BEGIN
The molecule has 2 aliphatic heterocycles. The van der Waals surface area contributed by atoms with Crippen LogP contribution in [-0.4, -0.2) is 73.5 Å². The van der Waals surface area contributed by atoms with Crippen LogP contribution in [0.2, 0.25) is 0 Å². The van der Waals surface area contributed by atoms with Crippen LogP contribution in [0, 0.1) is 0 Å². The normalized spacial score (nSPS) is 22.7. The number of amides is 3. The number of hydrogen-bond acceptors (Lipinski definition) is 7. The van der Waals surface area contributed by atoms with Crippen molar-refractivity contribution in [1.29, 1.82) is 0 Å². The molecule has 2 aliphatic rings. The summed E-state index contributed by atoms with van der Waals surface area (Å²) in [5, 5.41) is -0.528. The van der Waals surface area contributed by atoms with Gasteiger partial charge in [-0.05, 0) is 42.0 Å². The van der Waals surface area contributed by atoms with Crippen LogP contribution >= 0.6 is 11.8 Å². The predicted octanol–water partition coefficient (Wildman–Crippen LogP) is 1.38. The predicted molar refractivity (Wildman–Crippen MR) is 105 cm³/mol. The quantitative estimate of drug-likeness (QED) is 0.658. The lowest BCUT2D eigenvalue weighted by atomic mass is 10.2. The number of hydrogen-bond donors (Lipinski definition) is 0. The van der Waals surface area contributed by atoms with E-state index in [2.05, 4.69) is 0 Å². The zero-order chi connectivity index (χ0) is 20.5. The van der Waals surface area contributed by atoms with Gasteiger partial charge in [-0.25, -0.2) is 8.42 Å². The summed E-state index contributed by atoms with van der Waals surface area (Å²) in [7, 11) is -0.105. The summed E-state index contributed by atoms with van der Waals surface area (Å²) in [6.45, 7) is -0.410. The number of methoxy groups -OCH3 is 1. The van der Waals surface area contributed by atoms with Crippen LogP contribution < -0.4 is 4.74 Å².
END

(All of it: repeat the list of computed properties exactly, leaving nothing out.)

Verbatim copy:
The molecule has 2 aliphatic heterocycles. The van der Waals surface area contributed by atoms with Crippen LogP contribution in [-0.4, -0.2) is 73.5 Å². The van der Waals surface area contributed by atoms with Crippen LogP contribution in [0.2, 0.25) is 0 Å². The van der Waals surface area contributed by atoms with Crippen LogP contribution in [0, 0.1) is 0 Å². The normalized spacial score (nSPS) is 22.7. The number of amides is 3. The number of hydrogen-bond acceptors (Lipinski definition) is 7. The van der Waals surface area contributed by atoms with Crippen molar-refractivity contribution in [1.29, 1.82) is 0 Å². The molecule has 2 aliphatic rings. The summed E-state index contributed by atoms with van der Waals surface area (Å²) in [5, 5.41) is -0.528. The van der Waals surface area contributed by atoms with Gasteiger partial charge in [-0.05, 0) is 42.0 Å². The van der Waals surface area contributed by atoms with Crippen LogP contribution >= 0.6 is 11.8 Å². The predicted octanol–water partition coefficient (Wildman–Crippen LogP) is 1.38. The predicted molar refractivity (Wildman–Crippen MR) is 105 cm³/mol. The quantitative estimate of drug-likeness (QED) is 0.658. The lowest BCUT2D eigenvalue weighted by atomic mass is 10.2. The number of hydrogen-bond donors (Lipinski definition) is 0. The van der Waals surface area contributed by atoms with E-state index in [2.05, 4.69) is 0 Å². The zero-order chi connectivity index (χ0) is 20.5. The van der Waals surface area contributed by atoms with Gasteiger partial charge in [-0.25, -0.2) is 8.42 Å². The summed E-state index contributed by atoms with van der Waals surface area (Å²) in [7, 11) is -0.105. The summed E-state index contributed by atoms with van der Waals surface area (Å²) in [6.45, 7) is -0.410. The number of methoxy groups -OCH3 is 1. The van der Waals surface area contributed by atoms with Crippen LogP contribution < -0.4 is 4.74 Å².